From 2000 subjects enrolled in CATHGEN, 469 cases and 204 controls were selected for this study (Table 4). Initially, we allelotyped 16 SNPs at 150 kilobase (Kb) intervals across a three megabase (Mb) region surrounding D3S2460, the linkage peak marker (FIG. 1). This test screening found a significant allele frequency difference between OA_aac and controls (Δ=12.2%, p=0.001) for rs1875518 (A/G) (Supplementary FIG. 1). This was confirmed by genotyping, showing that the frequency of the G allele is 12.6% higher in the OA_aac group than controls. None of the other 15 SNPs showed evidence of association.
TABLE-US-00004 TABLE 4 Clinical characteristics of CATHGEN cases and controls. Severe YA_aac OA_aac YA_aoo OA_aoo Affected Left Main Control Number of 301 168 358 111 202 120 204 individuals Age-at-cathe- 49.2 (5.7)* 69.4 (8.2) 51.5 (7.7)* 72.5 (7.6) 66.1 (10.7)* 65.4 (11.0)* 70.5 (6.9) terization, mean (SD) Age-of-onset, 45.5 (6.7) 60.3 (10.5) 46.1 (6.5) 66.1 (7.6) 57.4 (12.0) 56.5 (12.3) N/A mean (SD) CAD index, 49.9 (17.6)* 82.3 (9.6)* 55.2 (20.7)* 81.8 (9.1)* 82.6 (9.8)* 88.5 (8.7)* 9.6 (10.8) mean (SD) Gender, 78.4%* 75.0%* 79.9%* 68.5%* 76.2%* 72.5%* 44.6% % Male Caucasian, % 68.8% 85.7%* 70.4% 89.2%* 83.2% 85.0% 73.0% BMI, 31.1 (6.6)* 28.7 (6.3) 30.7 (6.5)* 28.7 (6.8) 29.2 (6.3) 29.0 (6.0) 28.3 (6.7) mean (SD) Ever- 70.4%* 59.5%* 70.1%* 55.0% 60.4%* 60.0%* 40.7% smoked, % Diabetes, % 33.6%* 32.1%* 33.0%* 33.3%* 33.2%* 32.5%* 15.2% Hyperten- 63.5% 80.4%* 65.6% 82.0%* 81.2%* 80.8%* 68.6% sion, % Dyslip- 68.4%* 75.0%* 71.8%* 67.6%* 76.2%* 77.5%* 42.7% idemia, % History 50.8% 48.8% 53.6% 38.7% 48.5% 45.0% N/A of MI, % *Significant difference between cases and controls (p < 0.05). Analysis of variance was performed by Chi-square tests for categorical variables and t-tests for numeric variables. N/A, not available.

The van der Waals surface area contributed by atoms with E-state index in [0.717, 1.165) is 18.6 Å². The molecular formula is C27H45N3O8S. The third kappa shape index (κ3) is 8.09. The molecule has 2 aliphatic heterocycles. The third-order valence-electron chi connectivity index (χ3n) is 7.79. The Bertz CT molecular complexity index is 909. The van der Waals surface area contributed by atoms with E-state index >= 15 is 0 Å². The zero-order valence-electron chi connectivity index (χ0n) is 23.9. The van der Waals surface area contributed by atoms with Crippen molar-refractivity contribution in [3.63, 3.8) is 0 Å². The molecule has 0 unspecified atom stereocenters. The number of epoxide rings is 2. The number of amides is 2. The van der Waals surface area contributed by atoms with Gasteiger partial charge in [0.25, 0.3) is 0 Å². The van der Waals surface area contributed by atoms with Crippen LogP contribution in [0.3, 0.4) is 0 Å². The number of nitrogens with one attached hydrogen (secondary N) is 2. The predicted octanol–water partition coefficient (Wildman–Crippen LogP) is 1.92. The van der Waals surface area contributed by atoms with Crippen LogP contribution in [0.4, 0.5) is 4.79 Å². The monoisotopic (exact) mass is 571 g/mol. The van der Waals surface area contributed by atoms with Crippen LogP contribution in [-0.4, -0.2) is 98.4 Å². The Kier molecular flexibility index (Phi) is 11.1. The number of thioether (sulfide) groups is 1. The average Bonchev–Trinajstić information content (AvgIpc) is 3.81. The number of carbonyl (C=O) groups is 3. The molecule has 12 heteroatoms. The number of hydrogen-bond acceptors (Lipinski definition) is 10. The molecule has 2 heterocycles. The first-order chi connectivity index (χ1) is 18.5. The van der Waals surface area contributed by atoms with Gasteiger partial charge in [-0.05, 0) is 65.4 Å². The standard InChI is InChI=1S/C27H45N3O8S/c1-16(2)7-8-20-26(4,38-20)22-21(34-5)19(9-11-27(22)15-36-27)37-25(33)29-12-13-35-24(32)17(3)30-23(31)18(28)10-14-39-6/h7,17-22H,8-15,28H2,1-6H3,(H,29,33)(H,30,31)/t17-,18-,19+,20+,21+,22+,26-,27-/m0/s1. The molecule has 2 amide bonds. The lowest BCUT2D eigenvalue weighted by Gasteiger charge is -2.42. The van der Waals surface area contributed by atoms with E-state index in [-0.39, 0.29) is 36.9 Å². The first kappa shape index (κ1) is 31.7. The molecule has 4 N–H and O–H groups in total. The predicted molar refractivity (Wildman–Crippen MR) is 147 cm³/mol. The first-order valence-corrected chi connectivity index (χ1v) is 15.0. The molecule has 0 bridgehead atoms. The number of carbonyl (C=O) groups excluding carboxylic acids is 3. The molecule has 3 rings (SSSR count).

Genotyping Surrounding Linkage Marker
Due to this significant finding, we ceased our pooling screen and began genotyping SNPs surrounding rs1875518 at a high density. Since there is no annotated gene within one Mb of rs1875518 (http://www.ensembl.org, Human v27.35a.1), 35 SNPs were chosen over a 200 kilobase (kb) "non-genic" region (FIG. 1c). Using the logistic regression model adjusting for gender and ethnicity, several SNPs showed evidence of association (p<0.05) in the OA_aac group with the strongest association at rs1676232 (p<0.001), while only rs2937666 was associated (p=0.017) with the YA_aac group (FIG. 2 and Table 5a). The association observed in the OA_aac, but not in the YA_aac group, persisted even after adjustment for traditional CAD risk factors (Table 5b). A similar pattern of association was observed when the analyses were performed in Caucasians only (data not shown), suggesting that both Caucasian and African-American groups had similar association characteristics at this locus. Most importantly, GENECARD probands also gave a positive association at rs1354152, rs1698041, rs2055426, rs2937675, rs1875518, rs1676232, and rs2937666 for CAD (p<0.05), confirming the observations in the CATHGEN dataset (FIG. 2 and Table 6a and Table 6b).